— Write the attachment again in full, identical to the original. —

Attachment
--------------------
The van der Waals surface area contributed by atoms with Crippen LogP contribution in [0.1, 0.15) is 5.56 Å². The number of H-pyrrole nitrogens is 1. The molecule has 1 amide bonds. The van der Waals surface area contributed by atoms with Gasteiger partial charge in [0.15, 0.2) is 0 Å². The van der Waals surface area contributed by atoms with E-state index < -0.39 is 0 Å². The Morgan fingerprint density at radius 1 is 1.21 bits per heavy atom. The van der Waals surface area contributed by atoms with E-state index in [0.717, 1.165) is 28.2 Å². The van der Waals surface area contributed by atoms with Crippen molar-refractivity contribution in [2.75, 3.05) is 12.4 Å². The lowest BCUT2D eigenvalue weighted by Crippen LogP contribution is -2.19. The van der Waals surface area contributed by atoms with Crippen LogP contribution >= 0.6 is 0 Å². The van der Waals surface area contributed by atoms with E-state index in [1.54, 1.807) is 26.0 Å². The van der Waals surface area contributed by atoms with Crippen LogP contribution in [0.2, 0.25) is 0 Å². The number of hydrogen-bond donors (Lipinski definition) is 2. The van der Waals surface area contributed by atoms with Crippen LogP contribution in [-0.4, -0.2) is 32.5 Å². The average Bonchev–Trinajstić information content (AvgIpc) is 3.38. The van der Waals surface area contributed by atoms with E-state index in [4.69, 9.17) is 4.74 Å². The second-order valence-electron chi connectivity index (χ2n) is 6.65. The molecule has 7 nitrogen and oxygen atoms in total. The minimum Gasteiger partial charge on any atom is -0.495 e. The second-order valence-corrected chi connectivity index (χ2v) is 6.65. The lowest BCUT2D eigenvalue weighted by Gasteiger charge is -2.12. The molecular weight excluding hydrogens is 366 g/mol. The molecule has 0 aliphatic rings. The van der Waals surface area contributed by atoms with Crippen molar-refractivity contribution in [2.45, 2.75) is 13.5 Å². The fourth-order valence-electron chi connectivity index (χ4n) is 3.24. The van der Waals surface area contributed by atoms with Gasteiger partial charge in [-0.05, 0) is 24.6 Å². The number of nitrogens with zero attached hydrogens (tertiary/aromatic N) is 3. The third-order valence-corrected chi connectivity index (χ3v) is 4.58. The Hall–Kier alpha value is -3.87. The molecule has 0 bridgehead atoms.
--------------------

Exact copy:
The van der Waals surface area contributed by atoms with Crippen LogP contribution in [0.1, 0.15) is 5.56 Å². The number of H-pyrrole nitrogens is 1. The molecule has 1 amide bonds. The van der Waals surface area contributed by atoms with Gasteiger partial charge in [0.15, 0.2) is 0 Å². The van der Waals surface area contributed by atoms with E-state index < -0.39 is 0 Å². The Morgan fingerprint density at radius 1 is 1.21 bits per heavy atom. The van der Waals surface area contributed by atoms with E-state index in [0.717, 1.165) is 28.2 Å². The van der Waals surface area contributed by atoms with Crippen molar-refractivity contribution in [2.75, 3.05) is 12.4 Å². The lowest BCUT2D eigenvalue weighted by Crippen LogP contribution is -2.19. The van der Waals surface area contributed by atoms with Crippen LogP contribution >= 0.6 is 0 Å². The van der Waals surface area contributed by atoms with E-state index in [1.54, 1.807) is 26.0 Å². The van der Waals surface area contributed by atoms with Crippen LogP contribution in [0.2, 0.25) is 0 Å². The number of hydrogen-bond donors (Lipinski definition) is 2. The van der Waals surface area contributed by atoms with Crippen LogP contribution in [-0.4, -0.2) is 32.5 Å². The average Bonchev–Trinajstić information content (AvgIpc) is 3.38. The van der Waals surface area contributed by atoms with E-state index in [4.69, 9.17) is 4.74 Å². The second-order valence-electron chi connectivity index (χ2n) is 6.65. The molecule has 7 nitrogen and oxygen atoms in total. The minimum Gasteiger partial charge on any atom is -0.495 e. The second-order valence-corrected chi connectivity index (χ2v) is 6.65. The lowest BCUT2D eigenvalue weighted by Gasteiger charge is -2.12. The molecular weight excluding hydrogens is 366 g/mol. The molecule has 0 aliphatic rings. The van der Waals surface area contributed by atoms with Crippen molar-refractivity contribution in [2.45, 2.75) is 13.5 Å². The fourth-order valence-electron chi connectivity index (χ4n) is 3.24. The van der Waals surface area contributed by atoms with Gasteiger partial charge in [-0.05, 0) is 24.6 Å². The number of nitrogens with zero attached hydrogens (tertiary/aromatic N) is 3. The third-order valence-corrected chi connectivity index (χ3v) is 4.58. The Hall–Kier alpha value is -3.87. The molecule has 0 bridgehead atoms.